Layering Spring-Blooming Bulbs
Visit your local garden center and buy all the bulbs you’re interested in planting in your garden. Choose a sunny, well-draining section of the garden you want to plant your bulbs in. Take the largest bulbs like tulips,daffodils, lilies and hyacinths and plant them at the recommended planting depth on the packaging. Did you toss the packaging before reading the planting depth suggestion? In general, plant them about twice as deep as they are tall. You can also plant them as deep as the blade on your garden trowel, about 6-8 inches deep.
Once you’ve planted in your large bulbs, cover the bulbs with about 1-2 inches of the same soil you dug out of that hole. Directly over that, you will plant your miniature narcissus, crocus, grape hyacinths, scilla and any other small bulbs. Now fill in the hole with the rest of the soil. It may be a good idea to leave some kind of plant tag or garden marker over newly planted bulbs to remind you not to step or dig there.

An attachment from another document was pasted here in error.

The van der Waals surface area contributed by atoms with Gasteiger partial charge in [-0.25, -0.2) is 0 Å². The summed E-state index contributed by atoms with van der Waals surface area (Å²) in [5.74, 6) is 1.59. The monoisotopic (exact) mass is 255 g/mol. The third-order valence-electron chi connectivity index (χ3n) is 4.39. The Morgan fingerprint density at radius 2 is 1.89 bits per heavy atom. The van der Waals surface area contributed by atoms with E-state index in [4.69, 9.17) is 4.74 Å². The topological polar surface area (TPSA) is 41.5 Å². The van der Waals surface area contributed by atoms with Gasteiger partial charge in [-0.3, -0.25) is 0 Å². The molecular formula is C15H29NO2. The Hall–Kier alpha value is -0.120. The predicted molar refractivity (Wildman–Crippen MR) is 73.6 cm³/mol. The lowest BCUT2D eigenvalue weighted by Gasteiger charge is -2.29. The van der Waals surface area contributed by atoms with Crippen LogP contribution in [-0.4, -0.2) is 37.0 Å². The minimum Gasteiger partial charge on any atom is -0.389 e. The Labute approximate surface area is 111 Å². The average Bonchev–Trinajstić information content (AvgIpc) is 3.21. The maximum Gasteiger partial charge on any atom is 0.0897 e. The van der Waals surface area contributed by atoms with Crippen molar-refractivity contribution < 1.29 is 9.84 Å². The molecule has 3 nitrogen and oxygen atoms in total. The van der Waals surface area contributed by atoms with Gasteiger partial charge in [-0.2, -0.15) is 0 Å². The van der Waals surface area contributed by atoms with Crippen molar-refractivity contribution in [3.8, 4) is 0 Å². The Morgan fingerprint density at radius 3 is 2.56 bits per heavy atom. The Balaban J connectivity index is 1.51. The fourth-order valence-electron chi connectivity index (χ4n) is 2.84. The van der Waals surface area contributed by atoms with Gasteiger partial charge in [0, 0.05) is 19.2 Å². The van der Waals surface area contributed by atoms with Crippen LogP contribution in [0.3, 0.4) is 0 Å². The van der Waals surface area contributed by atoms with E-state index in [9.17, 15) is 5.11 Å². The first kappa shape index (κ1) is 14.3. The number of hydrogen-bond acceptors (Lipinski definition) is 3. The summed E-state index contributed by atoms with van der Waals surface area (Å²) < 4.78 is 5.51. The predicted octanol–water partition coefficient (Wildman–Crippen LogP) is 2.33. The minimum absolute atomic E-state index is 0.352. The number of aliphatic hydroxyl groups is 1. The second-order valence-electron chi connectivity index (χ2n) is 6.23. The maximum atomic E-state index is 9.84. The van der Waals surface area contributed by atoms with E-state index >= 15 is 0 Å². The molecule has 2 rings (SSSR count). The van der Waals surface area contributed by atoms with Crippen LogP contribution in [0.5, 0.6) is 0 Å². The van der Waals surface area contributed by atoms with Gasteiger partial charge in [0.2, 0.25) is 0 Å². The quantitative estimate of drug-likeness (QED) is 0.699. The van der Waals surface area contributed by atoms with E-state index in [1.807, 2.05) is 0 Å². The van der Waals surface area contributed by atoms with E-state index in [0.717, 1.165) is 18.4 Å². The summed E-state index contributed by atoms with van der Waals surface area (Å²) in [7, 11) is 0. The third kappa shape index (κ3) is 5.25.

In the spring the small bulbs will break dormancy first and begin to flower. By the time the small bulbs have stopped blooming it will be time for the larger bulbs to bloom. Keep in mind that bulbs look better planted in masses so don’t plant just one or two bulbs per hole. Plant your larger bulbs in groups of four or more.
Are you gardening on a balcony or patio and don’t have ground you can plant bulbs in?Layering spring-flowering garden bulbs in containers and raised beds works too. Although, if you’re planting or transplanting iris rhizomes, I do not recommend layering any bulbs below them as iris clumps need more room and will quickly outcompete any bulbs planted below them. Plant them in a separate spot.